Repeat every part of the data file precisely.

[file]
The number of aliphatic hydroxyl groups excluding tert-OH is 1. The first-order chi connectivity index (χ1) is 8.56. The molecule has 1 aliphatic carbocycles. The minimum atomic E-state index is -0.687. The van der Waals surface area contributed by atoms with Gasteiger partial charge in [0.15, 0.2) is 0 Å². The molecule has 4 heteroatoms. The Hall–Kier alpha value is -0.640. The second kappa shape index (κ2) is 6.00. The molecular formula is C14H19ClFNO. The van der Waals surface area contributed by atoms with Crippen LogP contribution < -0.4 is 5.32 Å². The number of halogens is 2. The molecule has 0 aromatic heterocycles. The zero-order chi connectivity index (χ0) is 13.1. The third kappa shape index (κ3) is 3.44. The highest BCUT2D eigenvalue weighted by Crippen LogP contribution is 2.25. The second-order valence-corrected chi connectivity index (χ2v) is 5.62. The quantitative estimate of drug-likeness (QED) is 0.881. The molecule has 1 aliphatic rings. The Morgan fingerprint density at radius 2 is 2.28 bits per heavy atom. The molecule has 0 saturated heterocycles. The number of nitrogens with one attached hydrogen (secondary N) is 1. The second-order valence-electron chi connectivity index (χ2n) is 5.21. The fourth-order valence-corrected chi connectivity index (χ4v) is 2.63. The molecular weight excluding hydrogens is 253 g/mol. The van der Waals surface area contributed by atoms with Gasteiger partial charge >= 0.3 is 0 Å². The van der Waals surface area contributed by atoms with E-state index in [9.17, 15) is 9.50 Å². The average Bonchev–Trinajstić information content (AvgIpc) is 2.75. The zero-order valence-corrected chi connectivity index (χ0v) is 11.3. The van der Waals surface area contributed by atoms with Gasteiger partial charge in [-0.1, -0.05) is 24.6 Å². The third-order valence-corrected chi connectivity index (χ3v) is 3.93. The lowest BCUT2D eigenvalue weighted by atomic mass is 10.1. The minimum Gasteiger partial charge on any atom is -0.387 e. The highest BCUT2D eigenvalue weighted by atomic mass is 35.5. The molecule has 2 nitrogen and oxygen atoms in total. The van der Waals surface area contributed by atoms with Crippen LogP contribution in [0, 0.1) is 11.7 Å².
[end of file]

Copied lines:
The number of aliphatic hydroxyl groups excluding tert-OH is 1. The first-order chi connectivity index (χ1) is 8.56. The molecule has 1 aliphatic carbocycles. The minimum atomic E-state index is -0.687. The van der Waals surface area contributed by atoms with Gasteiger partial charge in [0.15, 0.2) is 0 Å². The molecule has 4 heteroatoms. The Hall–Kier alpha value is -0.640. The second kappa shape index (κ2) is 6.00. The molecular formula is C14H19ClFNO. The van der Waals surface area contributed by atoms with Crippen LogP contribution < -0.4 is 5.32 Å². The number of halogens is 2. The molecule has 0 aromatic heterocycles. The zero-order chi connectivity index (χ0) is 13.1. The third kappa shape index (κ3) is 3.44. The highest BCUT2D eigenvalue weighted by Crippen LogP contribution is 2.25. The second-order valence-corrected chi connectivity index (χ2v) is 5.62. The quantitative estimate of drug-likeness (QED) is 0.881. The molecule has 1 aliphatic rings. The Morgan fingerprint density at radius 2 is 2.28 bits per heavy atom. The molecule has 0 saturated heterocycles. The number of nitrogens with one attached hydrogen (secondary N) is 1. The second-order valence-electron chi connectivity index (χ2n) is 5.21. The fourth-order valence-corrected chi connectivity index (χ4v) is 2.63. The molecular weight excluding hydrogens is 253 g/mol. The van der Waals surface area contributed by atoms with Gasteiger partial charge >= 0.3 is 0 Å². The van der Waals surface area contributed by atoms with E-state index in [9.17, 15) is 9.50 Å². The average Bonchev–Trinajstić information content (AvgIpc) is 2.75. The zero-order valence-corrected chi connectivity index (χ0v) is 11.3. The van der Waals surface area contributed by atoms with Gasteiger partial charge in [-0.1, -0.05) is 24.6 Å². The third-order valence-corrected chi connectivity index (χ3v) is 3.93. The lowest BCUT2D eigenvalue weighted by atomic mass is 10.1. The minimum Gasteiger partial charge on any atom is -0.387 e. The highest BCUT2D eigenvalue weighted by atomic mass is 35.5. The molecule has 2 nitrogen and oxygen atoms in total. The van der Waals surface area contributed by atoms with Crippen LogP contribution in [0, 0.1) is 11.7 Å².